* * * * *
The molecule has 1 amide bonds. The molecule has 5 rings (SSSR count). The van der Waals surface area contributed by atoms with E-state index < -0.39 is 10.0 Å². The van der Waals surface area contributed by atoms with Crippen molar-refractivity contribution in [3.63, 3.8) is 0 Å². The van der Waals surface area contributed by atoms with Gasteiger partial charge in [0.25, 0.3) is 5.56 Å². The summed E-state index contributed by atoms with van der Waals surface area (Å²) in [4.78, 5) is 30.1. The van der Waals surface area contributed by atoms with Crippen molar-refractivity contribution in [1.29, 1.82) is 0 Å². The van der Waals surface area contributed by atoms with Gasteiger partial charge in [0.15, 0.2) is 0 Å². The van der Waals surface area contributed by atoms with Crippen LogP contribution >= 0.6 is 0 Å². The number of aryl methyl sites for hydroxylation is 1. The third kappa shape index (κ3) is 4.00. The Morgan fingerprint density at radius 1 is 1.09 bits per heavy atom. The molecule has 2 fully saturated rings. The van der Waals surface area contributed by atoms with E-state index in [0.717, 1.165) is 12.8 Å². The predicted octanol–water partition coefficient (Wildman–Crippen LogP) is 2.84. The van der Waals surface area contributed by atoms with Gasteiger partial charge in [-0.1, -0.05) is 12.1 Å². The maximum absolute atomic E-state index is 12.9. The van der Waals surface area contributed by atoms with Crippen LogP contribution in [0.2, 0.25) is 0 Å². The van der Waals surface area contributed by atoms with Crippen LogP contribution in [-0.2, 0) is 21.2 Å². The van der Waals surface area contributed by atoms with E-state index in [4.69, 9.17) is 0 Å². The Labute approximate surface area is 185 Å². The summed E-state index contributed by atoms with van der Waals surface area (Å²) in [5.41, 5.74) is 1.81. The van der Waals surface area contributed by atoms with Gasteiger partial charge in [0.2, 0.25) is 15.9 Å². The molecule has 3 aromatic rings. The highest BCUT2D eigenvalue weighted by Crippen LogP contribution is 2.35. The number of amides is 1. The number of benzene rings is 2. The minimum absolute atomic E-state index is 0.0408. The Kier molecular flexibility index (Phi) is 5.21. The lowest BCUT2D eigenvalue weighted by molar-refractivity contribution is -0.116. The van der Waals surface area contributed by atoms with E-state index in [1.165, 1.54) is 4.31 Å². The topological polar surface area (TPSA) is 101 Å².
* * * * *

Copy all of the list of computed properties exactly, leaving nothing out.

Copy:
The molecule has 1 amide bonds. The molecule has 5 rings (SSSR count). The van der Waals surface area contributed by atoms with E-state index < -0.39 is 10.0 Å². The van der Waals surface area contributed by atoms with Crippen molar-refractivity contribution in [3.63, 3.8) is 0 Å². The van der Waals surface area contributed by atoms with Gasteiger partial charge in [0.25, 0.3) is 5.56 Å². The summed E-state index contributed by atoms with van der Waals surface area (Å²) in [4.78, 5) is 30.1. The van der Waals surface area contributed by atoms with Crippen molar-refractivity contribution in [1.29, 1.82) is 0 Å². The van der Waals surface area contributed by atoms with Gasteiger partial charge in [0.15, 0.2) is 0 Å². The van der Waals surface area contributed by atoms with Crippen LogP contribution >= 0.6 is 0 Å². The number of aryl methyl sites for hydroxylation is 1. The third kappa shape index (κ3) is 4.00. The Morgan fingerprint density at radius 1 is 1.09 bits per heavy atom. The molecule has 2 fully saturated rings. The van der Waals surface area contributed by atoms with E-state index in [0.717, 1.165) is 12.8 Å². The predicted octanol–water partition coefficient (Wildman–Crippen LogP) is 2.84. The van der Waals surface area contributed by atoms with Gasteiger partial charge in [-0.1, -0.05) is 12.1 Å². The maximum absolute atomic E-state index is 12.9. The van der Waals surface area contributed by atoms with Crippen LogP contribution in [0.2, 0.25) is 0 Å². The van der Waals surface area contributed by atoms with Crippen LogP contribution in [-0.2, 0) is 21.2 Å². The van der Waals surface area contributed by atoms with E-state index in [4.69, 9.17) is 0 Å². The Labute approximate surface area is 185 Å². The summed E-state index contributed by atoms with van der Waals surface area (Å²) in [5.41, 5.74) is 1.81. The van der Waals surface area contributed by atoms with Gasteiger partial charge in [0.2, 0.25) is 15.9 Å². The molecule has 3 aromatic rings. The highest BCUT2D eigenvalue weighted by Crippen LogP contribution is 2.35. The number of amides is 1. The number of benzene rings is 2. The minimum absolute atomic E-state index is 0.0408. The Kier molecular flexibility index (Phi) is 5.21. The lowest BCUT2D eigenvalue weighted by molar-refractivity contribution is -0.116. The van der Waals surface area contributed by atoms with E-state index in [1.165, 1.54) is 4.31 Å². The topological polar surface area (TPSA) is 101 Å².